Thursday, October 26, 2006
I took a seat in our local cafe the other day across from these gentlemen, one black, one white. I snapped a picture while they were deep in conversation. And just for a moment I thought, this is holy ground, the kind of place Jesus would hang out...nuetral ground at the cross roads of culture and although there is a kind of informal protocol, it's without pretense or agenda. How many places like this exist in our communities, do we know whre they are?
Ray Oldenburg, in his book Celebrating the Third Place: Inspiring Stories About the "Great Good Places" at the Heart of Our Communities, explores the contribution of cafes like this. I found one comment on the book interesting:
"Dr. Oldenburg helped me to understand that when good citizens of a community find places to spend pleasurable hours with one another for no specific or obvious purpose, there is purpose to such association. One of these places is, of course, our cafe environment. We provide an informal public gathering place which is not and can not be supplied by any other agency in the society."
Oldenburg positions "third places" beside home and work. I wonder... Knowing that the church is people (we have to keep reminding ourselves), what would have to change to make the church qualify as a third place? How could we create these wonderful, highly-engaging 'front porches' in our community?
Saturday, August 19, 2006
I'm currently working on a long-term development plan for a discipleship ministry. In the process of thinking through key directions, I feel God challenging me to examine our whole approach to discipleship, generally asking... why we don't disciple people the way Jesus did. I have been in ministry for over 30 years, but I have been stopped in my tracks over this, and I'm having a difficult time identifying any present day examples of discipling as Jesus did. Most church-based discipleship is classroom oriented. Even those more relational, one-on-one approaches are still quite formal, didactic, cognitive, or curriculum-based. Some mission-based approaches add experiential components, but could they be proposed across the board and effectively applied to all Christians in all walks of life?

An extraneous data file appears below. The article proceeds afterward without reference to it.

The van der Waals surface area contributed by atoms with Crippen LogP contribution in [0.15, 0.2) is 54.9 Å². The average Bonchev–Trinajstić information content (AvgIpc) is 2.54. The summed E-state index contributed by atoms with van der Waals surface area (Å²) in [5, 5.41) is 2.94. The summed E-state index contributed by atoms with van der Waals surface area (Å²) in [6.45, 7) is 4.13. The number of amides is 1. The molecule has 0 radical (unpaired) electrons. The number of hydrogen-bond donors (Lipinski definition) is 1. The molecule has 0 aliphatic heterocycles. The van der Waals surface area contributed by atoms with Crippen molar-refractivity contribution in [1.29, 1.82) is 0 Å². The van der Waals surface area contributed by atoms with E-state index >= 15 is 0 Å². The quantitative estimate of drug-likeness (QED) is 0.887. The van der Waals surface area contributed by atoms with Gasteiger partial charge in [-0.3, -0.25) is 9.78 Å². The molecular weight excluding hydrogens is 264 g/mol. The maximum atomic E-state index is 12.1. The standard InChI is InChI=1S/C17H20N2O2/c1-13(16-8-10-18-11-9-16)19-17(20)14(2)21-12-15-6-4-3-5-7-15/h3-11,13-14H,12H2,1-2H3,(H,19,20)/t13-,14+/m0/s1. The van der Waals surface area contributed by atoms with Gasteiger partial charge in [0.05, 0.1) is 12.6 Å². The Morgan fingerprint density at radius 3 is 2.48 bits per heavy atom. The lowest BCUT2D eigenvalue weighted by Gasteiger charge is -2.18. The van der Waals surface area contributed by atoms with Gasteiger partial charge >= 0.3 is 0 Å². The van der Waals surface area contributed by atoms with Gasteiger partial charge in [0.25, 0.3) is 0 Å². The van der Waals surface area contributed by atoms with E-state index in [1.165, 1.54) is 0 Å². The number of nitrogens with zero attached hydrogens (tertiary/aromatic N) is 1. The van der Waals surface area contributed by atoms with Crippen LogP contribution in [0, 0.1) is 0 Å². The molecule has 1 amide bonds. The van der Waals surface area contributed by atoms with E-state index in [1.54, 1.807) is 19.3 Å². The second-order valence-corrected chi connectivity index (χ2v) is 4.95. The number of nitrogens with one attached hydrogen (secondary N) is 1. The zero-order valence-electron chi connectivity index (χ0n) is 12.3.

I have four questions:
1) What were the essential qualities in the way Jesus discipled others?
2) Do you know of good, present-day examples/models in use?
3) Could we suggest a truly biblical model for today based on the clear example of Jesus in the four Gospels?
4) Is there any justification for our wholesale abandonment of Christ's own example?
For me this is not simply an academic exercise, since I am working on a plan that could impact the direction of a ministry. So I do hope there are some good answers to be found.
Here's one way to get at it... What if we first took what might be seen as the basics of good mentoring: 1) provide essentials and key principles, 2) dramatize and demonstrate in real life, 3) commission them to do it on their own, 4) provide evaluation, support, affirmation, and guidance to perfect, internalize, and integrate with personal life and calling.
And if we would say that the core ingredient of the enduring disciple was loving God (with a whole heart), then what could the discipleship process look like? Would the process look like anything we presently see? And how would you provide experiences that impart an authentic, enduring love of God?